Near-field optics has been applied in the nanofabrication of subwavelength optical fiber chemical and biological sensors and their operation in chemical and biological analysis. A thousandfold miniaturization of immobilized optical fiber sensors has been achieved by a near- field photo-nanofabrication technique, which is based on nanofabricated optical fiber tips and near-field photopolymerization. This technique has been further developed by multistep near- field nanofabrication and multidye probe fabrication. Multistep nanofabrication can further miniaturize optical fiber sensors, while multidye fabrication results in multifunctional optic and excitonic probes with extremely small size. These probes emit multiwavelength photons or produce excitons of different energy levels, and may have multiple chemical or biological sensitivities. The nondestructive submicrometer sensor has demonstrated its ability to carry out static and dynamic determinations of pH in intact rat conceptuses of varying gestational ages. The ability of the sensors to measure pH changes, in real time, in the intact rat conceptus, demonstrates their potential applications for dynamic analysis in multicellular organisms and single cells. The near-field interaction of photons with matter is discussed.
Integrated optical transducers with on-chip measuring variables are shown to be suitable for realizing complete miniature sensor modules. Theoretical expressions are derived and discussed that can readily be used for the design of sensors based on converting the value of a measurand into the position of an on-chip integrated optical light pointer. The emphasis is on configurations based on tapered waveguides and chirped grating couplers. The viability of this approach is demonstrated by reporting first experimental results for a novel miniature refractometer chip.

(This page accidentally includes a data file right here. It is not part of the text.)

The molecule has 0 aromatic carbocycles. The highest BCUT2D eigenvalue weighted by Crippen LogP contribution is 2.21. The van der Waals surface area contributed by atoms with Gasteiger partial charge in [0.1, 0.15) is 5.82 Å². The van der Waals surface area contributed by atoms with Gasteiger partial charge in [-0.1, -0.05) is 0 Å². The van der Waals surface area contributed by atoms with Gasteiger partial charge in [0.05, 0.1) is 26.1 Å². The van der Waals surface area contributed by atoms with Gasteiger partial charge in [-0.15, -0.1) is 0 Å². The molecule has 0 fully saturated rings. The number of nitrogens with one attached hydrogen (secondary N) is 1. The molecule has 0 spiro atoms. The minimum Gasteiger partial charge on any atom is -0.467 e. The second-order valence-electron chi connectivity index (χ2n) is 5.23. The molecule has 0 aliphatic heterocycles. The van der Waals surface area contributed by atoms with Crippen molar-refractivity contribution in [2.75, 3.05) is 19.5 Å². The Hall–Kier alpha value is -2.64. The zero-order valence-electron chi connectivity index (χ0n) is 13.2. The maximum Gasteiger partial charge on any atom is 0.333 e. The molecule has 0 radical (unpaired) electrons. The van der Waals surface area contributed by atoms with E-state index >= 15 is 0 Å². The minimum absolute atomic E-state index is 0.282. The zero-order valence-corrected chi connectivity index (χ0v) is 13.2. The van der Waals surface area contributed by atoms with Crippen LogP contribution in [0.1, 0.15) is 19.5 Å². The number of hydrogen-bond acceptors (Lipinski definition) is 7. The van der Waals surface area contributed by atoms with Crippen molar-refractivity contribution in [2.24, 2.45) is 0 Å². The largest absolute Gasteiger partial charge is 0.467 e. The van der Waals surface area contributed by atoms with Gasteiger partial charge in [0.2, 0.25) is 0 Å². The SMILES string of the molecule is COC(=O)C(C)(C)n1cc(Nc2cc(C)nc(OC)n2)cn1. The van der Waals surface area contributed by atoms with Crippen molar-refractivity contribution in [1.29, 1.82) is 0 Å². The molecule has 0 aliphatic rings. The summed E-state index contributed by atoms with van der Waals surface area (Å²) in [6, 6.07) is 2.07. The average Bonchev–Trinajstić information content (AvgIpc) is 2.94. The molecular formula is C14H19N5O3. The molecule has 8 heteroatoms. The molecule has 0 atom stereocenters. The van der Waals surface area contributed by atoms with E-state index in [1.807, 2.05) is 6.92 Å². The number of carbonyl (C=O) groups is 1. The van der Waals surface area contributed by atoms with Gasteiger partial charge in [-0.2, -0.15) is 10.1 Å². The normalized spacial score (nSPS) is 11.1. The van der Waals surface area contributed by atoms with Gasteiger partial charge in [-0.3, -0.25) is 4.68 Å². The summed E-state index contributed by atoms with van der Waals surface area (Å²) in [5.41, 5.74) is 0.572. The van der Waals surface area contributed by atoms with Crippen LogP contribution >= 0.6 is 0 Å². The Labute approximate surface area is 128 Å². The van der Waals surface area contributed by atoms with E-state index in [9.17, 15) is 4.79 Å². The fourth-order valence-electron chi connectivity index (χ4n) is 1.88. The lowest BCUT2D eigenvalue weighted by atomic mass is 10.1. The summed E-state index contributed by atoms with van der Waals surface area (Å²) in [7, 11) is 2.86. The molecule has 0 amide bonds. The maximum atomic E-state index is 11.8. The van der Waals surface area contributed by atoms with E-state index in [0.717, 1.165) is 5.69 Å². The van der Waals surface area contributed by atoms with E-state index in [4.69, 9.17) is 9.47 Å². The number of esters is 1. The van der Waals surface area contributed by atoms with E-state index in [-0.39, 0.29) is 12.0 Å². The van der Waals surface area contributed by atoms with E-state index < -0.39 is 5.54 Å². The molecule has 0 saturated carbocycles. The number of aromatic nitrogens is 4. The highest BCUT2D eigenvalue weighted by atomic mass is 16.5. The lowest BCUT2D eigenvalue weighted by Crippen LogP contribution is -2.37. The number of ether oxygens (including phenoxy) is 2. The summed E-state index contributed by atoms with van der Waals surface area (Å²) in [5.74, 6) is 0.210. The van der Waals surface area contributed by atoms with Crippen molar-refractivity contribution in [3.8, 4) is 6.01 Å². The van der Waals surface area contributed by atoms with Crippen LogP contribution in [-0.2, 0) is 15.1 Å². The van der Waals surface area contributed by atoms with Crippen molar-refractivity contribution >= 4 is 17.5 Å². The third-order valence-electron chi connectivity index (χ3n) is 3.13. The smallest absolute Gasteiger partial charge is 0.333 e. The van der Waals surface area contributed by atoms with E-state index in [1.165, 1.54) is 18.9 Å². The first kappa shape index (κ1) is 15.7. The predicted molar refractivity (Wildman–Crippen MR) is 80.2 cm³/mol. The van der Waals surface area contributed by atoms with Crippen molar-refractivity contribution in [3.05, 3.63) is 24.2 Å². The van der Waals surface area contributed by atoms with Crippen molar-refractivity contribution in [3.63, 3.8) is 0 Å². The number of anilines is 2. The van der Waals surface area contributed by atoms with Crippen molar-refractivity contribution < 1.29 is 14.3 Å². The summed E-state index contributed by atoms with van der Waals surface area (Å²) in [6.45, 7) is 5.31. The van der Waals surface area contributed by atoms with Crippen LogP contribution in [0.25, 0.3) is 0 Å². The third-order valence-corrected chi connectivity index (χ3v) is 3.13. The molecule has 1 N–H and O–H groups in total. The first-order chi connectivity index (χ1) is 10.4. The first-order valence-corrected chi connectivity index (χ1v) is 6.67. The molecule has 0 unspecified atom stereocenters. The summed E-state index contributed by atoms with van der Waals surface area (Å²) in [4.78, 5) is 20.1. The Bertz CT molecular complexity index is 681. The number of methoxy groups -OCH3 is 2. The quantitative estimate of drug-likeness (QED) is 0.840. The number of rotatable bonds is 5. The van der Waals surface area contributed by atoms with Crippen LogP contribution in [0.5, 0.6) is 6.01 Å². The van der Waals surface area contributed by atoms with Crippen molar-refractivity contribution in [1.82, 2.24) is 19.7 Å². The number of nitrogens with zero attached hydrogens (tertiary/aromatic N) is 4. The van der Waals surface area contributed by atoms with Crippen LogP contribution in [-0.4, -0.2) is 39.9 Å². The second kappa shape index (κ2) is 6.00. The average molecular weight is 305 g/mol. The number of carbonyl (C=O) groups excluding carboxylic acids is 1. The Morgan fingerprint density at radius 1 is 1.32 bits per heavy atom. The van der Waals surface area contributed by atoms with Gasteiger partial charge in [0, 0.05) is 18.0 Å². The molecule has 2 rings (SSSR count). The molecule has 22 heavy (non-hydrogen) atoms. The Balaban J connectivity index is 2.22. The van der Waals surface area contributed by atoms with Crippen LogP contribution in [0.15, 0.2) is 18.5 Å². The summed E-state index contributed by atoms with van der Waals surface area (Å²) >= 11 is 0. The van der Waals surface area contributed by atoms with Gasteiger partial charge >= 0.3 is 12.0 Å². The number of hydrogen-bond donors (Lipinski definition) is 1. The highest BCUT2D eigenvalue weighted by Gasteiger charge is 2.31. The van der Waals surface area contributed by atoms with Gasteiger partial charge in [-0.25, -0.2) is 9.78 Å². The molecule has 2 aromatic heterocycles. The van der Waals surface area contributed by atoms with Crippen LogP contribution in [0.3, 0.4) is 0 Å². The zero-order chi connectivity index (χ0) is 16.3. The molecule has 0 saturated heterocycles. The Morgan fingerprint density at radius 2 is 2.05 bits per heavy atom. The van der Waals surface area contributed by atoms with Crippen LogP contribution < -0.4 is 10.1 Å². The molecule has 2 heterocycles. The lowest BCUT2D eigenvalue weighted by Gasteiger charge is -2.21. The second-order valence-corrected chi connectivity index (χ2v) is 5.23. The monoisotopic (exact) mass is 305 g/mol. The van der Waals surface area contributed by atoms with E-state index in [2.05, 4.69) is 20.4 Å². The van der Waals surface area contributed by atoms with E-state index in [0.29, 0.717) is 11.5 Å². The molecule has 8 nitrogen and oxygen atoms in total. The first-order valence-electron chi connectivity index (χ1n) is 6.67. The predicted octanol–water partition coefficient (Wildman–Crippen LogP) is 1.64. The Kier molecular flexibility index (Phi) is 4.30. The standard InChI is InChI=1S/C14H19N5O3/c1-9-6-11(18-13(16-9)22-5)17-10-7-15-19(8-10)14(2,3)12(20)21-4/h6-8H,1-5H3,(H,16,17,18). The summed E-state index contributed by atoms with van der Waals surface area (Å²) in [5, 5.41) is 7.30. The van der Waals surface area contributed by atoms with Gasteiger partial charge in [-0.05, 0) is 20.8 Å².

Fiber optic surface plasmon resonance sensors are used to characterize thin porous sol-gel films applied to the sensor surfaces. Techniques for coating the sensors and curing the films are discussed. Experimental and analytical methods are presented for using analysis of wavelength modulated surface plasmon resonance spectra to determine pore volume and refractive index of the films.
A Raman probe has been developed utilizing a single optical fiber as both a light pipe and an active sensing element. By coating a small segment of the surface of an exposed glass fiber core with a thin polymer film, an inverted waveguide is formed where light transmitted down the fiber is stripped out of the core and into the polymer film. The polymer coating is used both as a waveguide and as a medium for concentrating small organic molecules to be interrogated by Raman spectroscopy. The ability of the fiber optic thin-film waveguide probe to detect organic vapors is demonstrated. The utility of the probe in the detection of nonaqueous phase liquids (NAPLs) is also described.
A D-fiber evanescent field methane sensor has been reported by Culshaw et al., where a sinusoidally modulated Fabry-Perot interferometer was used for signal processing. To optimize the sensitivity, it is essential to establish a relation between output signal, methane concentration, and certain other key parameters. Previous work with open-path cells, which use a sawtooth driven Fabry-Perot interferometer, shows a noise-limited detection level of +/- 0.003% methane (1s time constant). However, no analytic expression has been reported to relate the key parameters in the system. In this paper, we report such a relation and calculate the optimal values of some key parameters.